In the conventional photoacoustic detection optical system as shown in FIG. 1, when a two-dimensional internal information of a sample is to be obtained, it is necessary to perform a two-dimensional scanning of the surface of a sample by a relative motion of two beams, that is, an excitation light for generating a photoacoustic effect and a probe light for detecting minute displacements of the sample surface caused by the photoacoustic effect. This two-dimensional scanning is the so-called point scanning by which information is obtained point by point, and therefore, if one tries to scan the whole surface of the sample, a very large amount of detection time is required. This necessity for a large amount of detection time is the greatest reason why the photoacoustic detection technique has not been applied to internal defect inspection of samples in the production line. In some samples, the reflectance of the surface varies with different positions of the sample. In such a case, with the prior-art technique, the intensity of the reflected light of the probe light unavoidably contains information relative to the surface reflectance in addition to information about the internal condition, so that it is difficult to accurately detect only information about the inside of the sample. Furthermore, in some samples, the surface is not flat and has local undulations. In this case, in the prior-art technique, the phase of the reflected beam of the probe light varies according to the undulations of the sample surface, so that the reflected light intensity includes information with regard to the surface undulations in addition to internal information and, as a result, it is difficult to accurately detect only internal information about the internal condition.

Moreover, in the conventional photoacoustic signal detection method, there is no way to cope with the phenomenon called "phase jump". Suppose a case in which a photoacoustic signal is detected from a sample 200 having a crack 109 in the surface, as shown in FIG. 3A, for example. FIG. 3B shows a longitudinal sectional view taken along the line A--A' in FIG. 3A, while FIG. 4A shows a phase shift image (hereafter referred to as the phase image) of two-dimensional photoacoustic images of the sample 200. In the phase image, the thin white region corresponds to the crack 109, and in this region, there are several dark areas where the phase shift occurs sharply. FIG. 4B shows a phase shift signal 111 in a section taken along the line B--B' in FIG. 4A. As is apparent from this figure, there is a sharp phase jump in the dark areas, and in those areas, the phase signal 111 shows a sharp drop and rebound.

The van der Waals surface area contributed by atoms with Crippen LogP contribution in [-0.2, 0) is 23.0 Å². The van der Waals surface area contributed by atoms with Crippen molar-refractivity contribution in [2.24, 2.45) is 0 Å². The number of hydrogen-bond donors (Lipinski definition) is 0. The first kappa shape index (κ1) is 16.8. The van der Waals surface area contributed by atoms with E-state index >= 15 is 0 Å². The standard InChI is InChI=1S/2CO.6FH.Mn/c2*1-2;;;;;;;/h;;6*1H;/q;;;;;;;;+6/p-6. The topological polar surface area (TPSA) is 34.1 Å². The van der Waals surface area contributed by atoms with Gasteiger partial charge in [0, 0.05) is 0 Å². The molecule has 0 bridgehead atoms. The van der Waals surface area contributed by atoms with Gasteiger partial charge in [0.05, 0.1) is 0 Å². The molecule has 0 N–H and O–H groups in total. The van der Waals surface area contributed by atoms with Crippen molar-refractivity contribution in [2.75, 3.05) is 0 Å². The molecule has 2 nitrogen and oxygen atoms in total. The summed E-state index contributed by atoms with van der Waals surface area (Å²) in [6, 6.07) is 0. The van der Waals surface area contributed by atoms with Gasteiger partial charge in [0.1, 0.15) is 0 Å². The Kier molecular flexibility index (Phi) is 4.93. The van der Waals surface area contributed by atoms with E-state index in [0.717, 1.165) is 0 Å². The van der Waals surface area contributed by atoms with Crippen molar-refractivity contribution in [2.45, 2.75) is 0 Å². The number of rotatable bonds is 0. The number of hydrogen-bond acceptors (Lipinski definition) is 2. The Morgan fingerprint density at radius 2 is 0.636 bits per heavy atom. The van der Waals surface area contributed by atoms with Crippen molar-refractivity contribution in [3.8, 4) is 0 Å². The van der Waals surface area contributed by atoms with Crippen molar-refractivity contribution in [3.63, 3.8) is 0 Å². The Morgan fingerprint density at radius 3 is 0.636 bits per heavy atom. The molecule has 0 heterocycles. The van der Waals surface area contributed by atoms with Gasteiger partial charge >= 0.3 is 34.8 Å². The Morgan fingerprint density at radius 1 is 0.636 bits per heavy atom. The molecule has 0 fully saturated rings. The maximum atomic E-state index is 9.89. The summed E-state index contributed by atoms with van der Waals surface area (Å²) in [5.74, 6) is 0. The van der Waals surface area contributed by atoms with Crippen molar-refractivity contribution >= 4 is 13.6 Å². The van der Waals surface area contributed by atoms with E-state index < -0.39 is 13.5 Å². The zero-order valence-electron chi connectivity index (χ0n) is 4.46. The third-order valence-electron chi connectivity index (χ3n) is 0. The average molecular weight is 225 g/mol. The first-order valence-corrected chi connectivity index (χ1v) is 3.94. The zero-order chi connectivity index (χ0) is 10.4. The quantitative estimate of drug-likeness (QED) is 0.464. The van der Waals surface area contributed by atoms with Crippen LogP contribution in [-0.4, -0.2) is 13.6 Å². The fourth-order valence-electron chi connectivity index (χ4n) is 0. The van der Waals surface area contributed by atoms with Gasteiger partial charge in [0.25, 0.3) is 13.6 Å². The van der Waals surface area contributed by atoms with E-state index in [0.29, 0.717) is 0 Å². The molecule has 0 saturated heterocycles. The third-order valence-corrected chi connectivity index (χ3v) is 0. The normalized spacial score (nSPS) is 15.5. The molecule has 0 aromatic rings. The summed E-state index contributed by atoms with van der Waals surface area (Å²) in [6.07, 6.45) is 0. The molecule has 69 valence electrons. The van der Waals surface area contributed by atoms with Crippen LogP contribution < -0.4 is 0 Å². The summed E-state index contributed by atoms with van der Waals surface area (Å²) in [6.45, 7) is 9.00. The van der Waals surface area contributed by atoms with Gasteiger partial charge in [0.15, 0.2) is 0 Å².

Generally, out of various photoacoustic signals, the phase signal has a characteristic that when the phase signal exceeds +π, the phase changes -2π relative to the phase value, and similarly, when the phase signal exceeds -π, the phase changes 2π relative to the phase value. In this patent application, those changes are defined as the so-called "phase jump". This phase jump phenomenon occurs in the extraction of phase shift from the photoacoustic signal. More specifically, in the lock-in amplifier 16 in FIG. 1 the photoacoustic signal (interference intensity signal) is separated into a cosine component X and a sine component Y as shown by the expressions (1) and (2). The amplitude A and the phase θ of the photoacoustic signal can be obtained by the expressions (3) and (4). ##EQU2##

As shown in the expression (4), the phase shift θ can be obtained as an arctangent of a rate of the sine component Y to the cosine component X. As is well known, the principal value of the arctangent in this case exists in the range of +π to -π. Therefore, for example, when the phase shift θ has a value (π+β), which exceeds +π, the value output from the lock-in amplifier is -π+β, that is, π+β added with -2π. Likewise, when the phase shift has a value (-π-β) less than -π, the output value is π-β, that is, -π-β added with +2π. In this way, a phase jump occurs. Therefore, when a phase jump has occurred at a sampling point, the real situation is that the phase shift at this sampling point does not contain a correct phase shift information, and for this reason, information relative to the surface and the inside of the sample cannot be obtained securely.

SUMMARY OF THE INVENTION

Therefore, an object of the present invention is to provide a method and an apparatus, in a simple arrangement, for detecting a photoacoustic signal, which are less susceptible to effects of the reflectance distribution and the undulations distribution and which enable high-speed detection of two-dimensional internal information of a sample.